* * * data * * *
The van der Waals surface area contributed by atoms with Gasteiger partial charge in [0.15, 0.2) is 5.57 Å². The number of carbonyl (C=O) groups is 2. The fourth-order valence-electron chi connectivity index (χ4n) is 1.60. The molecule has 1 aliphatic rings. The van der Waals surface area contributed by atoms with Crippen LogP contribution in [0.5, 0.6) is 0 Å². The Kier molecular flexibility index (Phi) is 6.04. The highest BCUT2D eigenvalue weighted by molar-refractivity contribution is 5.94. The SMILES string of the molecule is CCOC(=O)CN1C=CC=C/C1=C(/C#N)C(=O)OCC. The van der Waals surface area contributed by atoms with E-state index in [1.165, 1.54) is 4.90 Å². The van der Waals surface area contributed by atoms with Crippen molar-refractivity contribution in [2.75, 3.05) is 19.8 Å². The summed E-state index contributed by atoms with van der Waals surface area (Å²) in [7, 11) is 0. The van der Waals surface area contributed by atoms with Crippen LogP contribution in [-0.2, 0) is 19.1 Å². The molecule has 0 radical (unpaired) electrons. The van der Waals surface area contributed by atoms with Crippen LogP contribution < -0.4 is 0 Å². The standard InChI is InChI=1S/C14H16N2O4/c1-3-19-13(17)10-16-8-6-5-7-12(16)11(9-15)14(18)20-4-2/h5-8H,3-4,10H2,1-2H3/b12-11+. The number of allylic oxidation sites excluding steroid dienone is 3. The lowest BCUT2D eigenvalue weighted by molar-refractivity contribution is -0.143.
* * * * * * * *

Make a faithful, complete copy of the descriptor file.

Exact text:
The van der Waals surface area contributed by atoms with Gasteiger partial charge in [0.15, 0.2) is 5.57 Å². The number of carbonyl (C=O) groups is 2. The fourth-order valence-electron chi connectivity index (χ4n) is 1.60. The molecule has 1 aliphatic rings. The van der Waals surface area contributed by atoms with Crippen LogP contribution in [0.5, 0.6) is 0 Å². The Kier molecular flexibility index (Phi) is 6.04. The highest BCUT2D eigenvalue weighted by molar-refractivity contribution is 5.94. The SMILES string of the molecule is CCOC(=O)CN1C=CC=C/C1=C(/C#N)C(=O)OCC. The van der Waals surface area contributed by atoms with E-state index in [1.165, 1.54) is 4.90 Å². The van der Waals surface area contributed by atoms with Crippen molar-refractivity contribution in [2.75, 3.05) is 19.8 Å². The summed E-state index contributed by atoms with van der Waals surface area (Å²) in [7, 11) is 0. The van der Waals surface area contributed by atoms with Crippen LogP contribution in [-0.2, 0) is 19.1 Å². The molecule has 0 radical (unpaired) electrons. The van der Waals surface area contributed by atoms with Crippen LogP contribution < -0.4 is 0 Å². The standard InChI is InChI=1S/C14H16N2O4/c1-3-19-13(17)10-16-8-6-5-7-12(16)11(9-15)14(18)20-4-2/h5-8H,3-4,10H2,1-2H3/b12-11+. The number of allylic oxidation sites excluding steroid dienone is 3. The lowest BCUT2D eigenvalue weighted by molar-refractivity contribution is -0.143.